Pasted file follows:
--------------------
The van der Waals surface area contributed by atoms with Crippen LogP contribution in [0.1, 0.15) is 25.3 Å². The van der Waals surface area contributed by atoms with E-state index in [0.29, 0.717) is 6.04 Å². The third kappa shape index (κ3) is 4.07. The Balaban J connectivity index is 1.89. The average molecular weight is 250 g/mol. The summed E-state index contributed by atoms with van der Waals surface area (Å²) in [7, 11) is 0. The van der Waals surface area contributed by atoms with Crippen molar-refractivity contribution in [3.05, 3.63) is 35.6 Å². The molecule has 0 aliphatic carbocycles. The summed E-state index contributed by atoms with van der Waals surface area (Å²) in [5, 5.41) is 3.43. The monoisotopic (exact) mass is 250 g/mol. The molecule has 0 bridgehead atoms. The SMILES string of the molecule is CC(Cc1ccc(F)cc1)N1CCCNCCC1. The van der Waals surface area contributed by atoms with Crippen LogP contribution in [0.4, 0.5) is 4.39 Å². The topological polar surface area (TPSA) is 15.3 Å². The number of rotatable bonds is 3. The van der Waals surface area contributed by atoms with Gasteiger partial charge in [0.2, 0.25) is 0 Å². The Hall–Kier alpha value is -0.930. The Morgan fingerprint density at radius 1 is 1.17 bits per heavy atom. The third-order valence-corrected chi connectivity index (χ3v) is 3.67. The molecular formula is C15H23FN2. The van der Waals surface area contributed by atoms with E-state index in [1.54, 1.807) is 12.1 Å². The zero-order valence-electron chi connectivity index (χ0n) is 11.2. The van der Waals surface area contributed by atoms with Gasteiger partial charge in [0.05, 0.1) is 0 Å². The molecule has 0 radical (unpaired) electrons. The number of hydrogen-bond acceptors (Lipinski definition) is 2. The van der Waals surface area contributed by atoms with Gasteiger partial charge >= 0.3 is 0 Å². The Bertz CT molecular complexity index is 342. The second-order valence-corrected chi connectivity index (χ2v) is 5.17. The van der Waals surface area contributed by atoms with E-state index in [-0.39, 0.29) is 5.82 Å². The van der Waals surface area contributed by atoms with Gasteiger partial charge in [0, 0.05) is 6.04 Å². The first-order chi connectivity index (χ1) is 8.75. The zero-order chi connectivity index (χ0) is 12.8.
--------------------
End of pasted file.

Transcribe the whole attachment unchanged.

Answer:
The van der Waals surface area contributed by atoms with Crippen LogP contribution in [0.1, 0.15) is 25.3 Å². The van der Waals surface area contributed by atoms with E-state index in [0.29, 0.717) is 6.04 Å². The third kappa shape index (κ3) is 4.07. The Balaban J connectivity index is 1.89. The average molecular weight is 250 g/mol. The summed E-state index contributed by atoms with van der Waals surface area (Å²) in [7, 11) is 0. The van der Waals surface area contributed by atoms with Crippen molar-refractivity contribution in [3.05, 3.63) is 35.6 Å². The molecule has 0 aliphatic carbocycles. The summed E-state index contributed by atoms with van der Waals surface area (Å²) in [5, 5.41) is 3.43. The monoisotopic (exact) mass is 250 g/mol. The molecule has 0 bridgehead atoms. The SMILES string of the molecule is CC(Cc1ccc(F)cc1)N1CCCNCCC1. The van der Waals surface area contributed by atoms with Crippen LogP contribution in [0.4, 0.5) is 4.39 Å². The topological polar surface area (TPSA) is 15.3 Å². The number of rotatable bonds is 3. The van der Waals surface area contributed by atoms with Gasteiger partial charge in [0.2, 0.25) is 0 Å². The Hall–Kier alpha value is -0.930. The Morgan fingerprint density at radius 1 is 1.17 bits per heavy atom. The third-order valence-corrected chi connectivity index (χ3v) is 3.67. The molecular formula is C15H23FN2. The van der Waals surface area contributed by atoms with E-state index in [1.54, 1.807) is 12.1 Å². The zero-order valence-electron chi connectivity index (χ0n) is 11.2. The van der Waals surface area contributed by atoms with Gasteiger partial charge in [0.05, 0.1) is 0 Å². The molecule has 0 radical (unpaired) electrons. The number of hydrogen-bond acceptors (Lipinski definition) is 2. The van der Waals surface area contributed by atoms with Gasteiger partial charge >= 0.3 is 0 Å². The Bertz CT molecular complexity index is 342. The second-order valence-corrected chi connectivity index (χ2v) is 5.17. The van der Waals surface area contributed by atoms with E-state index in [-0.39, 0.29) is 5.82 Å². The van der Waals surface area contributed by atoms with Gasteiger partial charge in [0, 0.05) is 6.04 Å². The first-order chi connectivity index (χ1) is 8.75. The zero-order chi connectivity index (χ0) is 12.8.